First Minister Nicola Sturgeon joined UK ministers in condemning the move by P&O’s Dubai-based owner DP World, which dismissed the staff via video message “with immediate effect”.
Passengers were urged not to make non-essential journeys on the company’s Cairnryan-Larne route because of "very limited space” on Stena Line’s services between nearby Loch Ryan Port and Belfast.
UK shipping minister Robert Courts told MPs P&O had said all its services would be halted for “approximately a week to ten days while they locate new crew”.
Sailings on its routes from Dover to Calais, Liverpool-Dublin and Hull-Rotterdam have also stopped.
P&O told its seafarers in the video message “your employment is being terminated with immediate effect” because ferries would be “primarily crewed by a third-party crew provider” to “drastically reduce costs” following annual losses of £100 million over the past two years.
The firm tweeted on Thursday: “Where possible, we are organising travel via an alternative operator.
"Space is very limited, so we would suggest, if your journey is not essential, please do not travel today."
The operator said the cancellations were because of “a programme of work to become a more competitive and efficient operator, providing a better service to our customers across the tourism and freight industries”.
“While we enact these changes, there will be significant disruption across P&O Ferries services over the next few days,” P&O said.
A Stena Line spokesperson said: “We operate six sailings per day on our Cairnryan to Belfast service and there is currently additional capacity on most sailings.
"If that additional capacity reduces in the days ahead, Stena Line would like to remind passengers that it has a number of sailings on other routes crossing the Irish Sea from Birkenhead (Liverpool), Holyhead and Fishguard.”
Transport Scotland said it expected disruption on the Cairnryan route “for around a week”.
Its spokesperson said “There should be enough capacity to ensure that we can keep people and goods moving freely, but travellers should book where possible.”
The disruption came as political and union fury with P&O’s sudden announcement mounted.
Ms Sturgeon tweeted: “I have just spoken directly to the CEO of P&O and made clear my utter disgust at this appalling treatment of its workers.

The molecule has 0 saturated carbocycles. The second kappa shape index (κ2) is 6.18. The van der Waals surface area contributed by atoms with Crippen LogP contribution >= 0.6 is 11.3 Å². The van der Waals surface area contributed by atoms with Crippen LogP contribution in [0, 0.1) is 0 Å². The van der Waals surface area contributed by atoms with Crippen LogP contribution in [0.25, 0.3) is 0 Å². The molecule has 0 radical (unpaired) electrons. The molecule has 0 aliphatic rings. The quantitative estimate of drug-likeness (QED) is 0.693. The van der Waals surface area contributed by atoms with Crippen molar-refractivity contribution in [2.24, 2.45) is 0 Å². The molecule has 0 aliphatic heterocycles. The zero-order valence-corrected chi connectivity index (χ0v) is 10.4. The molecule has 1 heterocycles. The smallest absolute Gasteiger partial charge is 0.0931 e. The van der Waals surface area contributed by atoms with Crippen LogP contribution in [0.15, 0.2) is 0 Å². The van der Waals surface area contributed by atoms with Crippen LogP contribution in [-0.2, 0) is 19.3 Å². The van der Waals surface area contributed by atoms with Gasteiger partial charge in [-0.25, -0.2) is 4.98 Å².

"I made clear that @scotgov stands with these workers and will do everything possible to ensure fair treatment for them.”
Scottish Greens MSP Ross Greer said: “P&O should be universally condemned for this attempt to sack their entire UK workforce and replace them with agency staff on worse pay and conditions.”
Mr Courts told the Commons: “These are hard-working, dedicated staff who have given years in service to P&O.
"The way they have been treated today is wholly unacceptable.
"Reports of workers being given zero notice and escorted off their ships with immediate effect, while being told cheaper alternatives would take up their roles, shows the insensitive way in which P&O have approached this issue – a point I have made crystal clear to P&O’s management.”
Mr Courts said he had told chief executive Peter Hebblethwaite of his anger at the way the company had treated its workers.
Labour’s shadow transport secretary Louise Haigh described the company’s action as a “betrayal of the workers that kept this country stocked throughout the pandemic”.
“There are images circulating of what we are told are handcuff-trained security, some wearing balaclavas, marching British crew off their ships,” she said.
“This is not a corporate restructure, it is not the way to go about business.
"It is beneath contempt – the action of thugs.”
Commons transport committee chair Huw Merriman said unless P&O reinstated its staff, “it’s hard to see a way back for them commercially”.
He said DP World “need to understand the British public will not do business with companies which treat their employees with such contempt”.
Susannah Streeter, an analyst at investment firm Hargreaves Lansdown, said: "The nature of the redundancy announcement is unlikely to help it win back customers.
"It could fast turn into a severe reputational headache for the company, with a big union fight looming ahead.’’
The Rail, Maritime and Transport union has instructed its members to stay on board and said there had been reports of security guards boarding ferries in Dover to remove crew.
General secretary Mick Lynch said: "We are seeking urgent legal action and are again calling for the [UK] Government to take action to stop what is fast turning into one of the most shameful acts in the history of British industrial relations.
"If this happens at P&O, it can happen anywhere and we are calling for mass trade union and wider public mobilisation and protest against the company."